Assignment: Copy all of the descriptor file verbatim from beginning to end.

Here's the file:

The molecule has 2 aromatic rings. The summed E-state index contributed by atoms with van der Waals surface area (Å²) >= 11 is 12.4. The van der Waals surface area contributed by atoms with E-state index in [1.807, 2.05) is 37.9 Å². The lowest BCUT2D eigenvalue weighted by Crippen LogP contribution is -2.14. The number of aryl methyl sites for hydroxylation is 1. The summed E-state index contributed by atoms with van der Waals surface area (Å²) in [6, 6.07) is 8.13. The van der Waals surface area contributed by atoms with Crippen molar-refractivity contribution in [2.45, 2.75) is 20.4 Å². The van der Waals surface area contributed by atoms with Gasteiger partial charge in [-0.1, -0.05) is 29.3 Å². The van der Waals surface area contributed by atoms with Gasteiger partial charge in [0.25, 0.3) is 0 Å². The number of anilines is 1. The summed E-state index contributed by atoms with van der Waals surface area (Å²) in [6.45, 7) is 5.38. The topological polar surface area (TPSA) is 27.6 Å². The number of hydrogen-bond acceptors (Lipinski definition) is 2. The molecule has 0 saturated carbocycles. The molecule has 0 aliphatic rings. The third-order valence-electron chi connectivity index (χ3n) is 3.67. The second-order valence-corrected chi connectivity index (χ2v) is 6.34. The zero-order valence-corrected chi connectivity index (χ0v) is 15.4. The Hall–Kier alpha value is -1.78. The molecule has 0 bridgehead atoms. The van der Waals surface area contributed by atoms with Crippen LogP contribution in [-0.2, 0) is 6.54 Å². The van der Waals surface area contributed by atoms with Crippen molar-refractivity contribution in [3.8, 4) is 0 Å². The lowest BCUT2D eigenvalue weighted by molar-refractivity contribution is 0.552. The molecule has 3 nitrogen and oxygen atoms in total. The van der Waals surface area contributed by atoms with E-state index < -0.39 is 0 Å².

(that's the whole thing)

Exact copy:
The molecule has 2 aromatic rings. The summed E-state index contributed by atoms with van der Waals surface area (Å²) >= 11 is 12.4. The van der Waals surface area contributed by atoms with E-state index in [1.807, 2.05) is 37.9 Å². The lowest BCUT2D eigenvalue weighted by Crippen LogP contribution is -2.14. The number of aryl methyl sites for hydroxylation is 1. The summed E-state index contributed by atoms with van der Waals surface area (Å²) in [6, 6.07) is 8.13. The van der Waals surface area contributed by atoms with Crippen molar-refractivity contribution in [2.45, 2.75) is 20.4 Å². The van der Waals surface area contributed by atoms with Gasteiger partial charge in [-0.1, -0.05) is 29.3 Å². The van der Waals surface area contributed by atoms with Gasteiger partial charge in [0.25, 0.3) is 0 Å². The number of anilines is 1. The summed E-state index contributed by atoms with van der Waals surface area (Å²) in [6.45, 7) is 5.38. The topological polar surface area (TPSA) is 27.6 Å². The number of hydrogen-bond acceptors (Lipinski definition) is 2. The molecule has 0 saturated carbocycles. The molecule has 0 aliphatic rings. The third-order valence-electron chi connectivity index (χ3n) is 3.67. The second-order valence-corrected chi connectivity index (χ2v) is 6.34. The zero-order valence-corrected chi connectivity index (χ0v) is 15.4. The Hall–Kier alpha value is -1.78. The molecule has 0 bridgehead atoms. The van der Waals surface area contributed by atoms with Crippen LogP contribution in [-0.2, 0) is 6.54 Å². The van der Waals surface area contributed by atoms with Crippen molar-refractivity contribution in [3.8, 4) is 0 Å². The lowest BCUT2D eigenvalue weighted by molar-refractivity contribution is 0.552. The molecule has 3 nitrogen and oxygen atoms in total. The van der Waals surface area contributed by atoms with E-state index < -0.39 is 0 Å².